A Beginner’s Guide On How To Pour A Concrete Driveway In Sections
People pour a concrete driveway in sections for several reasons, but there are two primary approaches. The first reason is that driveways more than 20 feet long are more efficiently created using sections. The second is if the surface will crown by being higher in the center and on the side closer to the house foundation. To complete a section pouring, it is important to follow a certain procedure which will be detailed in this article.
What Do I Need To Pour A Concrete Driveway In Sections?
To ensure the concrete driveway is poured in sections correctly, you will require specific tools and resources. The tools include the following:
• an electric table saw
• a bull float
• used motor oil
• a nylon brush bristle
• groove cutters to make expansion and control joints
• a 4-inch wide paintbrush
• 10-feet long reinforcing bars
• 10-feet long wood planks measuring 2 x 4 in size
• wood planks to screed the concrete
• a panel of 1/4-inch thick plywood
• 1 x 4 size wood stakes
• nylon string for levelling
• ready-mix concrete
What Are The Steps To Pour A Concrete Driveway In Sections?
Step #1: Building The Concrete Forms
The first step is to build the concrete forms by placing wood stakes in the ground every 3 feet along the outer edge of the driveway. The top of the stake needs to be a minimum of 6 inches above the ground. Ensure they are level by tying the string around the stakes at 4 inches following any curves or contours in the surface slopes. Curve the stakes on each side where the driveway meets the road to ensure easier surface exit and entry. Click here to get information on driveways permit requirement.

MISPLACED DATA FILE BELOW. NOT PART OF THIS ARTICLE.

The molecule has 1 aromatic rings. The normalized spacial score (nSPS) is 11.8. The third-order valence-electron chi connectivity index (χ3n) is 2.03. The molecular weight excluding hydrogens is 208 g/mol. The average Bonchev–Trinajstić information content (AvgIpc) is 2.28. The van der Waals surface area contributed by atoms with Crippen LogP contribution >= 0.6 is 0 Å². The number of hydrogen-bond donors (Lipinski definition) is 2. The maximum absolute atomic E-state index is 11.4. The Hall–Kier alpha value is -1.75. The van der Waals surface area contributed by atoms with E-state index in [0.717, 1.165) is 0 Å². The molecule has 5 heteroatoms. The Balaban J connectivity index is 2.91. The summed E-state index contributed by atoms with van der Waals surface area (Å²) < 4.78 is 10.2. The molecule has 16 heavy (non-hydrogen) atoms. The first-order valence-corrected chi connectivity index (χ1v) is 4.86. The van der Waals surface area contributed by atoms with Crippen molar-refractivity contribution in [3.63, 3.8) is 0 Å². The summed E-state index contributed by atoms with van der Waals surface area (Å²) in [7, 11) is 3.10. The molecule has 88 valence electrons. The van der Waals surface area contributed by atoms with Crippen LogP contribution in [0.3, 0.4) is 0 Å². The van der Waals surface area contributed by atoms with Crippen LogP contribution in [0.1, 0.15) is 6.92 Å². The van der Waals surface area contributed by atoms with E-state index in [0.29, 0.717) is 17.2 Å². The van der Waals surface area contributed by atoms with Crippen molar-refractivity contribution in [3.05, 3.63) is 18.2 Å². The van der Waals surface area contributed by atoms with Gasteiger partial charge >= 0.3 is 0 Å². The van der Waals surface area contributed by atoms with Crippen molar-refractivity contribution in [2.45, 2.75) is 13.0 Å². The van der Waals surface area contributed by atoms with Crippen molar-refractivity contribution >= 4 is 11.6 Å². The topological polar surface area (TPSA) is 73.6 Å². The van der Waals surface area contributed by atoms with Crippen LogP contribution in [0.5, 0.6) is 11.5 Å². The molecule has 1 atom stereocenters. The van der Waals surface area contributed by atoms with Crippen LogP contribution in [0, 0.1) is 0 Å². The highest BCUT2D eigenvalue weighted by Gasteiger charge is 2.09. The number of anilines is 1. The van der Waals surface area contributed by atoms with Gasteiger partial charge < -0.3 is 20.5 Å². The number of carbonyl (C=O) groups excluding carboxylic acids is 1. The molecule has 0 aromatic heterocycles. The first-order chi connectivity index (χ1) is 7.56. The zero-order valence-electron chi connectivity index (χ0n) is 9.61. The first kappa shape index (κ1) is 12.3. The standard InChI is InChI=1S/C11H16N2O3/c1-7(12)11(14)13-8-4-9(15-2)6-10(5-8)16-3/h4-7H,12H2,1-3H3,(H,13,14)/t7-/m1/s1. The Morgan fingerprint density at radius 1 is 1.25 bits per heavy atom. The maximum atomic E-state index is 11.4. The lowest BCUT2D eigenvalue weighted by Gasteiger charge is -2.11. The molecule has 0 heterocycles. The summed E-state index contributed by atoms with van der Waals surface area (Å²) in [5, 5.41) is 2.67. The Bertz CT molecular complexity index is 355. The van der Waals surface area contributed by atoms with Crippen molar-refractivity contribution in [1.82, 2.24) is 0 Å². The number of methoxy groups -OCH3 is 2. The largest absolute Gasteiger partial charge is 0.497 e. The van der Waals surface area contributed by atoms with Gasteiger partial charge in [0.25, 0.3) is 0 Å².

Next, cut the plywood panel lengthwise in half and curve it for each part of the entry section. Nail the panel to the stakes and set it to the ground inside the line formed with the string and wood stakes. Nail the panel to the stakes and apply motor oil to the boards at the point where they will meet the ready-mix concrete. The application of motor oil ensures an easier removal of the board after the concrete has set.
Step #2: Marking The Sections
Working from the garage to the road, mark the first 10 feet with a 2 x 4 plank measuring the same width as the driveway. Fit the plank between parallel boards along the driveway sides to ensure the cross board rests at a 90-degree angle. Check the panel is level using a carpenter’s level. It is important that the cross board is not nailed into place as you will need to remove this board to mark the following sections. Drill two holes on each side of the board near the top measuring 1 inch in diameter. Apply motor oil so it can be removed easily later on. Add reinforcement bars at each 3-foot mark rising on stones or bricks approximately 2 inches above the driveway surface.
Step #3: Pouring The Concrete
With some assistance, pour the concrete while levelling it with the 10-foot plank moving in alternating angles. Scoop out any excess concrete and move the excess to the following section. Complete the section using a bull float to remove any bubbles, as well as a trowel to make the surface ridged for increased traction.
For more information; visit: http://www.yourhome.gov.au/materials/concrete-slab-floors